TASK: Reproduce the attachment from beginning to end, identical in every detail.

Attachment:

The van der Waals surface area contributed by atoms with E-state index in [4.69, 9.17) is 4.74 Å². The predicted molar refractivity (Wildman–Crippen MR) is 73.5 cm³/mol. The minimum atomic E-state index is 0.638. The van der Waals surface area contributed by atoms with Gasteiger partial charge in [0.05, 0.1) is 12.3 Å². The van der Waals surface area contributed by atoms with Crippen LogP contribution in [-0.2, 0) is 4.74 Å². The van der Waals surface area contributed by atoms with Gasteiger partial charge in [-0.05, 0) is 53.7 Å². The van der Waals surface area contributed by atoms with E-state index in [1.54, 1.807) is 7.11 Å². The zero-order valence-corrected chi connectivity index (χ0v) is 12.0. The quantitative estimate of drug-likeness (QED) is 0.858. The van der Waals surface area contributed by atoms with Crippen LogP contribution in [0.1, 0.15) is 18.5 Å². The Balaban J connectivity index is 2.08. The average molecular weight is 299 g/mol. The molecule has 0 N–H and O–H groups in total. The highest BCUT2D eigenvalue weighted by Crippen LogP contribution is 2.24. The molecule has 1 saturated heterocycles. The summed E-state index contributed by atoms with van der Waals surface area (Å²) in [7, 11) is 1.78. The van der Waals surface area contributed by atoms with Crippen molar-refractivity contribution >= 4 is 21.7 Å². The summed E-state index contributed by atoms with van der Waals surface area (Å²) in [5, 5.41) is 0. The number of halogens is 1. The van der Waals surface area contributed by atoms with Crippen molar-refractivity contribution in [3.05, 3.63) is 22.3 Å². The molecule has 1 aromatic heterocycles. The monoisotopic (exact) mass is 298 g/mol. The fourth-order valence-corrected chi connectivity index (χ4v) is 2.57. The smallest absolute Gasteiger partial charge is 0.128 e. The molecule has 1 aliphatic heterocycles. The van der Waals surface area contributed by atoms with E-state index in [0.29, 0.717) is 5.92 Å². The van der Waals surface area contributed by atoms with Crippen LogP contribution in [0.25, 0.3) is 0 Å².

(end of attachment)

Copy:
The van der Waals surface area contributed by atoms with E-state index in [4.69, 9.17) is 4.74 Å². The predicted molar refractivity (Wildman–Crippen MR) is 73.5 cm³/mol. The minimum atomic E-state index is 0.638. The van der Waals surface area contributed by atoms with Gasteiger partial charge in [0.05, 0.1) is 12.3 Å². The van der Waals surface area contributed by atoms with Crippen LogP contribution in [-0.2, 0) is 4.74 Å². The van der Waals surface area contributed by atoms with Gasteiger partial charge in [-0.05, 0) is 53.7 Å². The van der Waals surface area contributed by atoms with E-state index in [1.54, 1.807) is 7.11 Å². The zero-order valence-corrected chi connectivity index (χ0v) is 12.0. The quantitative estimate of drug-likeness (QED) is 0.858. The van der Waals surface area contributed by atoms with Crippen LogP contribution in [0.1, 0.15) is 18.5 Å². The Balaban J connectivity index is 2.08. The average molecular weight is 299 g/mol. The molecule has 0 N–H and O–H groups in total. The highest BCUT2D eigenvalue weighted by Crippen LogP contribution is 2.24. The molecule has 1 saturated heterocycles. The summed E-state index contributed by atoms with van der Waals surface area (Å²) in [7, 11) is 1.78. The van der Waals surface area contributed by atoms with Crippen molar-refractivity contribution >= 4 is 21.7 Å². The summed E-state index contributed by atoms with van der Waals surface area (Å²) in [5, 5.41) is 0. The number of halogens is 1. The van der Waals surface area contributed by atoms with Crippen molar-refractivity contribution in [3.05, 3.63) is 22.3 Å². The molecule has 1 aromatic heterocycles. The monoisotopic (exact) mass is 298 g/mol. The fourth-order valence-corrected chi connectivity index (χ4v) is 2.57. The smallest absolute Gasteiger partial charge is 0.128 e. The molecule has 1 aliphatic heterocycles. The van der Waals surface area contributed by atoms with E-state index in [0.29, 0.717) is 5.92 Å². The van der Waals surface area contributed by atoms with Crippen LogP contribution in [0.25, 0.3) is 0 Å².